Faith, Hope and Friendship

It is Thursday evening,7:30, and all is quiet. I feel like I am waiting for a package to arrive and maybe I am.

I have had some information for a week now but was waiting until I could tell you about it until I knew I wouldn’t break down half-way through the post.

I will say first off that anyone who prayed for Al and me and the situation about Hospice being involved did a great powerful job of praying. The prayer was answered. Hospice is going to be involved all the way.

The hours have been split between Hospice and the Day Care program. Al will have his bathing and dressing done between all of them. He will have 24 hour nurses at his door. He will be checked on regularly.

He even gets to remain active out in the community. I thought this program would end once he came home, but God wants him to be as happy as possible, so it remains.

I had the meeting with the State, the Day Program and the facility this morning. It went well until the administrator spoke his mind. He was considering not letting Al be dismissed because of the pressing debt we owe this place.

I was torn in pieces. My brother wants to come home so bad and yet he still owes over $3,000.00. To have to tell Al that he could not go home was enough for me to want to run and run and run. Just hide, never to have to see Al’s sad face and tears galore. I couldn’t deal with it.

Instead I spoke up and told him what I thought and what the Ombudsman thought and I told him that I would be following the directions of the Ombudsman, and that he would release Al tomorrow as planned or I would call the State back right here in the office in front of all.

He smiled that wicked smile, and then said I better make sure that bill is paid. I have 11 days left if anyone at all would like to make a small contribution. Any amount is helpful. The address is


I won’t ask again as the time for this fundraiser is almost expired. I want to thank all of you who have already helped and I want to apologize for asking one more time for help.

At this time, the hospital bed, wheelchair and lift chair have all been delivered. I have his bed made and the door is remaining open to open the room up some.

Excuse me while I choke a little. I told myself I am not going to cry. It is just I get tired. Tired of fighting everyone to get what Al deserves. Tired of the family that is left that never comes to visit. Tired of fighting the system, tired of the nursing facility, tired of seeing bottles and bottles of medicines and tired of sad news.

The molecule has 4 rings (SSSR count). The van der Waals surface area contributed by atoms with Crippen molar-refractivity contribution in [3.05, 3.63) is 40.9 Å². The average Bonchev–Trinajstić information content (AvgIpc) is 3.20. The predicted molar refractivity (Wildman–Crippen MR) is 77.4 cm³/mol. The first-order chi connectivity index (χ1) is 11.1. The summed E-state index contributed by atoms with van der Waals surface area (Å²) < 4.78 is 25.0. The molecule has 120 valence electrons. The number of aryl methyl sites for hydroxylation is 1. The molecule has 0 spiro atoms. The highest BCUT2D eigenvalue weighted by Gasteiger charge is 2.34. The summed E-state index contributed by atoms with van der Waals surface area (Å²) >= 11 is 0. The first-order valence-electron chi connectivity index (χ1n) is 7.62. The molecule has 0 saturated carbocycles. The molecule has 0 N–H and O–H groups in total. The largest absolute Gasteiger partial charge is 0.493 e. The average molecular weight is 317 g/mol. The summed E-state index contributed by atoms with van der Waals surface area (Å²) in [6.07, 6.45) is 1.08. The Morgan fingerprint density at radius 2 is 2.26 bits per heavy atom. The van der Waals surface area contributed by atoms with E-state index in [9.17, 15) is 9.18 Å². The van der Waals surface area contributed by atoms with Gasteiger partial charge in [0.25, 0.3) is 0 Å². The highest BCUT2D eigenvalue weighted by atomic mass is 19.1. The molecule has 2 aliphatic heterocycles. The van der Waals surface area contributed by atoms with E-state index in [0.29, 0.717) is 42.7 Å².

The news that I learned last Friday was not good. Al has another diagnosis on top of his Parkinson’s Disease. It is called M.S.A. It mimics Parkinson’s very much, but there are changes that happen that can place it in detailed form.

So many things have fallen into place this week. Why Al sweats so bad, why his illness has progressed so quickly. Why he cries more often than not. M.S.A. attacks the spinal cord plus the central nervous system and messes with the electrical system. His heart doesn’t know how to beat properly. He can have heart beats up to 300 per minute. The sweating is involved. Depression is very high. M.S.A. stands for Multiple System Atrophy.

I didn’t realize that the doctor had faxed this new information to the facility this week. I couldn’t figure out why so many were coming up to me and patting me on the back offering, I am sorry’s.

Then someone told me they knew. They knew what I had been running and hiding from. They knew that Al’s life had changed. Now I know for sure why Hospice is involved. Now I understand why Al is coming home on this precise date.  M.S.A. has a much shorter life span, and the news that I had to listen to from the doctor was, Al will probably not be here in six months. I want him to have everything he needs to be comfortable. He will end up aspirating from this. Food will go down into his lungs and this will take his life. I want you to have nurses around the clock for you to utilize.

These words still haunt me a week later. Life is going to be the best I can make it. For Al and for me. I am going to make a new memory out of every single day he has left. God knew all along what was going to happen. His plan was perfect.

So from here on out, it will be all of you, Hospice, Day Program and me, and I will get through this, because God knows I can do it.

Each day I will carry hope, faith and friendship until the very end.